The new carry on restrictions come a little more than a year after the bombing of Daallo Airlines Flight 159, a flight from Somalia to Djibouti. The bombing took out a piece of the plane a little more than a row, but only resulted in the death of the bomber and two other injuries

It was believed that the bomb was rigged to a timer device on the bomber's laptop

It was believed that the bomb was rigged to a timer device on the bomber’s laptop

Read more: http://www.dailymail.co.uk/news/article-4370062/Terrorists-building-laptop-bombs-evade-airport-security.html#ixzz4czuh2kcF
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Vladimir Putin DENIES tampering in presidential election and says: ‘Watch my lips: NO’ — (She lost without help from me)

March 30, 2017

Image may contain: 1 person, closeup

  • Russian President Vladimir Putin has forcefully denied claims that Russia interfered in the U.S. elections
  • He spoke at a panel on Arctic issues in Archangelsk, Russia just as a Senate intelligence hearing on Russian interference was about to get underway
  • Calls the claims of interference ‘fictional, illusory and provocations, lies’
  • The U.S. intelligence community has concluded that Russia interfered in the elections and directed hacking into leading Democratic figures and groups
  •  Putin said he wanted to establish ‘good partnership’ with the U.S.
  • Accuses U.S. officials of playing the ‘anti-Russian card’ 

Russian President Vladimir Putin has denied interfering in the U.S. elections, and he did it by using a famous quote from a U.S. president.

‘Watch my lips, no,’ Putin said.

The Russian strongman made the claim when asked point-blank whether Russia had interfered and whether any evidence to the contrary would get found.

He invoked former President Reagan, although the ‘Read my lips’ quote was actually used by his successor, George H.W. Bush, speaking at a CNBC event on Arctic issues.

Putin said claims of Russian interference were ‘lies’ used for ‘domestic American politics.

'WATCH MY LIPS': Russian President Vladimir Putin emphatically denied interfering in the U.S. elections, saying 'Watch my lips, no'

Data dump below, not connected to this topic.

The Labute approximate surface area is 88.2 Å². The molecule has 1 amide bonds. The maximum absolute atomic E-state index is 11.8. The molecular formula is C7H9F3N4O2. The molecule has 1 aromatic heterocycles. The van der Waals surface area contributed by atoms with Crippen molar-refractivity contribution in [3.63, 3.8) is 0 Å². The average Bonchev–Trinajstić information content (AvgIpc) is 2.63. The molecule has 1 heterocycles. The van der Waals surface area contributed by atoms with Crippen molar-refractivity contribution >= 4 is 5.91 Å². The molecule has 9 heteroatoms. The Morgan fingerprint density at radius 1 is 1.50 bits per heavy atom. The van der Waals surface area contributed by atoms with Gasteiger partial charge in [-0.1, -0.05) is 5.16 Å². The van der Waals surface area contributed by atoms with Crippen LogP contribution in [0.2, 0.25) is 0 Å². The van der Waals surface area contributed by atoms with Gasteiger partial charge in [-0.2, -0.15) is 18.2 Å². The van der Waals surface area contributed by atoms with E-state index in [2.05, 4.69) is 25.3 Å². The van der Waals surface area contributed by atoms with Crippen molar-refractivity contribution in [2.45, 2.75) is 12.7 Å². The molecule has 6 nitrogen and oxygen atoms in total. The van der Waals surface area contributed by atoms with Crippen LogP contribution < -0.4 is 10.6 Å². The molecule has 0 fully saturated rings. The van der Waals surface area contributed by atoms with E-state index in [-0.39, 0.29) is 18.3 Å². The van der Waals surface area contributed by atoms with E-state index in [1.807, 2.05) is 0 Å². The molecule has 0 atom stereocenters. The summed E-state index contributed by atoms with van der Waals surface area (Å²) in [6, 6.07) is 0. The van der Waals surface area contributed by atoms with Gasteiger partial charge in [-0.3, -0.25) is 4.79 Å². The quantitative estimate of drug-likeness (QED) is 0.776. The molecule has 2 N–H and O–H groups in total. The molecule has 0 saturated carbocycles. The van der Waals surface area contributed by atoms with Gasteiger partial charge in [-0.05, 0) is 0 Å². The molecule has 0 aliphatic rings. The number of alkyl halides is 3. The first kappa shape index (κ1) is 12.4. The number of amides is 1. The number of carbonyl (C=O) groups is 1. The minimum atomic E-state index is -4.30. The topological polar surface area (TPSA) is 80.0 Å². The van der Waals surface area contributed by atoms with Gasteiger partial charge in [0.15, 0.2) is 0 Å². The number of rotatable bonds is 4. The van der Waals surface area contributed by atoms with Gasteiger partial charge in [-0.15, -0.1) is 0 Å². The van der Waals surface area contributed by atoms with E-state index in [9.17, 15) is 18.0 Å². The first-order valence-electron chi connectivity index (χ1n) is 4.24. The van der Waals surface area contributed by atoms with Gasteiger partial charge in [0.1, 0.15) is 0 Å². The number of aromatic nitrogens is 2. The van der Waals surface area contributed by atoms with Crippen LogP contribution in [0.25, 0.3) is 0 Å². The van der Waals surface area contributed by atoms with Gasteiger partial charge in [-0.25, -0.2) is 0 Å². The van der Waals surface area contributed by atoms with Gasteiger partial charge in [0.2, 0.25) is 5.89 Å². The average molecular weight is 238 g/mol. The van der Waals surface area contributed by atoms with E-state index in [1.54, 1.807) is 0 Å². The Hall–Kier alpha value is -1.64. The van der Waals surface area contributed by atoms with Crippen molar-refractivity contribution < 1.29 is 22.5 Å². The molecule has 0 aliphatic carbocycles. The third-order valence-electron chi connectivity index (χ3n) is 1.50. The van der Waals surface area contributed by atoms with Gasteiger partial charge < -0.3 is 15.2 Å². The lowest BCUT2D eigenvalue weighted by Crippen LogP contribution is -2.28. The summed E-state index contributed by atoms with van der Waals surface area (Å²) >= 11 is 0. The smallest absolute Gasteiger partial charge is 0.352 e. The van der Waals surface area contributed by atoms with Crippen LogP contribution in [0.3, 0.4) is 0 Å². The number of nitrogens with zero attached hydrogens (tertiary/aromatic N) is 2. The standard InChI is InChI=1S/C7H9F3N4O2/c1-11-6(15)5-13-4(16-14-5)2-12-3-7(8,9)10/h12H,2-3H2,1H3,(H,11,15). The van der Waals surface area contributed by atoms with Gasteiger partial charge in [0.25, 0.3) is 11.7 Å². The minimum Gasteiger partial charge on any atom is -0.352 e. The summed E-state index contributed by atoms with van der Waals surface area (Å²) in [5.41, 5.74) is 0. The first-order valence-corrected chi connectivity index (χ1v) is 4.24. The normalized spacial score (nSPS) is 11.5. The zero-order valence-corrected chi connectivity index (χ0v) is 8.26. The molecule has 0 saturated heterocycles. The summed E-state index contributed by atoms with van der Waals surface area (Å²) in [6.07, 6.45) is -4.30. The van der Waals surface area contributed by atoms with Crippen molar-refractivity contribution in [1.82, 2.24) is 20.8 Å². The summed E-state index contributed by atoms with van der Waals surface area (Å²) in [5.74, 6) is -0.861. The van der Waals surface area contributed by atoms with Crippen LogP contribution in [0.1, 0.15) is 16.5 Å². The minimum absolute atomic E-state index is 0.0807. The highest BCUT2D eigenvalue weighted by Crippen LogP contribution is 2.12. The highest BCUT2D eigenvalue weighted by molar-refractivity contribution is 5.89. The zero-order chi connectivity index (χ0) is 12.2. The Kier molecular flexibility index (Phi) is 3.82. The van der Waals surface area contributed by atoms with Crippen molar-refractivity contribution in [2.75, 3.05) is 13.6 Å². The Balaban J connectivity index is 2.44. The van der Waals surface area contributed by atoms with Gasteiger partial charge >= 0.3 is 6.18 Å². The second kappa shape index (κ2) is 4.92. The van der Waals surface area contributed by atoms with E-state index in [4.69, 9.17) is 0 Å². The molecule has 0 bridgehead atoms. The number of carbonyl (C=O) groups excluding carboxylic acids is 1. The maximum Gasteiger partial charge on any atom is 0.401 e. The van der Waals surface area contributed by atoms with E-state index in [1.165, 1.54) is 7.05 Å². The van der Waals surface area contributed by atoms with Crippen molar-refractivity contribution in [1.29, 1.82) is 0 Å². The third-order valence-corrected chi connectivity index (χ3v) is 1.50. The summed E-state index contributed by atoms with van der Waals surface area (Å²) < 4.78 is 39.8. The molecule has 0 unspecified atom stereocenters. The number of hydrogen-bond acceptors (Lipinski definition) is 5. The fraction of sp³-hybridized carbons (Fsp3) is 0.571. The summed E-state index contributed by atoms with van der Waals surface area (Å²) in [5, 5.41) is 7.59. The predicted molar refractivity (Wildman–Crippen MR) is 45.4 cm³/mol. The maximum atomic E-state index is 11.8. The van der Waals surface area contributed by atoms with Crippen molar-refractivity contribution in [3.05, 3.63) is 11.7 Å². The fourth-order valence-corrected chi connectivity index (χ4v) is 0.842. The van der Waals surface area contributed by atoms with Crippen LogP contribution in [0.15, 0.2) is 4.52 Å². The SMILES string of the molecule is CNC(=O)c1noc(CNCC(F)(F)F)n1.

‘WATCH MY LIPS’: Russian President Vladimir Putin emphatically denied interfering in the U.S. elections, saying ‘Watch my lips, no’

‘All those things are fictional, illusory and provocations, lies,’ Putin continued.

‘All these are used for domestic American political agendas. The anti-Russian card is played by different political forces inside the United States to trade on that and consolidate their positions inside.’

Then he delivered a friendly message to U.S. audiences.

‘We said on numerous occasions and I reiterate that we are confident … And know for sure that opinion polls in the Unites States show that very many people are … friendly towards the Russian Federation and I’d like to tell these people that we perceive and regard the United States as a great power with which we want to establish good partnership relations.’

Putin made the statement when asked point blank about election interference during a panel on Arctic issues

Putin made the statement when asked point blank about election interference during a panel on Arctic issues

Russian President Vladimir Putin denied interfering in the U.S. elections by paraphrasing the famous 'Read my lips' quote. Here he attends a meeting at the polar camp at Alexandra Land Island on March 29, 2017 in Franz Joseph Land, Russia

Russian President Vladimir Putin denied interfering in the U.S. elections by paraphrasing the famous ‘Read my lips’ quote. Here he attends a meeting at the polar camp at Alexandra Land Island on March 29, 2017 in Franz Joseph Land, Russia

Putin said claims of Russian interference in the U.S. presidential election were 'fictional, illusory and provocations, lies'

Putin said claims of Russian interference in the U.S. presidential election were ‘fictional, illusory and provocations, lies’

The U.S. intelligence community has concluded that Russia interfered in the elections and directed hacking into leading Democratic figures and groups.

On Wednesday, the Senate Intelligence committee begins its probe of Russian interference, where it will also pursue alleged contacts between Donald Trump associates and Russia.

He spoke at a forum on Arctic issues in Archangelsk, the site of a botched U.S. invasion of the Soviet Union in 1918.

Putin’s claims are at odds with those being made by senior officials from both parties in the U.S. government.

Former Vice President Dick Cheney said Wednesday: ‘There was a very serious effort made by Mr. Putin and his government, his organization, to interfere in major ways with our basic fundamental democratic process,’ speaking at a conference in New Delhi.

‘In some quarters, that would be considered an act of war,’ he added.

House Speaker Paul Ryan said Thursday in an interview with CBS News, ‘We all knew Russia was trying to meddle with our election. And we already know right now they’re trying to do it with other countries.’

Ryan continued: ‘The world’s super power, the American government needs to do everything we possibly can not only to undercut what they’re trying to do but to uncover what they’re trying to do and help our allies prevent it from happening.’

Putin also said Thursday he is ready to meet with Trump if Finland hosts an Arctic summit. Finland is set to take over the rotating leadership of the Arctic Council.

Read more: http://www.dailymail.co.uk/news/article-4364422/Putin-DENIES-tampering-presidential-election.html#ixzz4coWuIOyC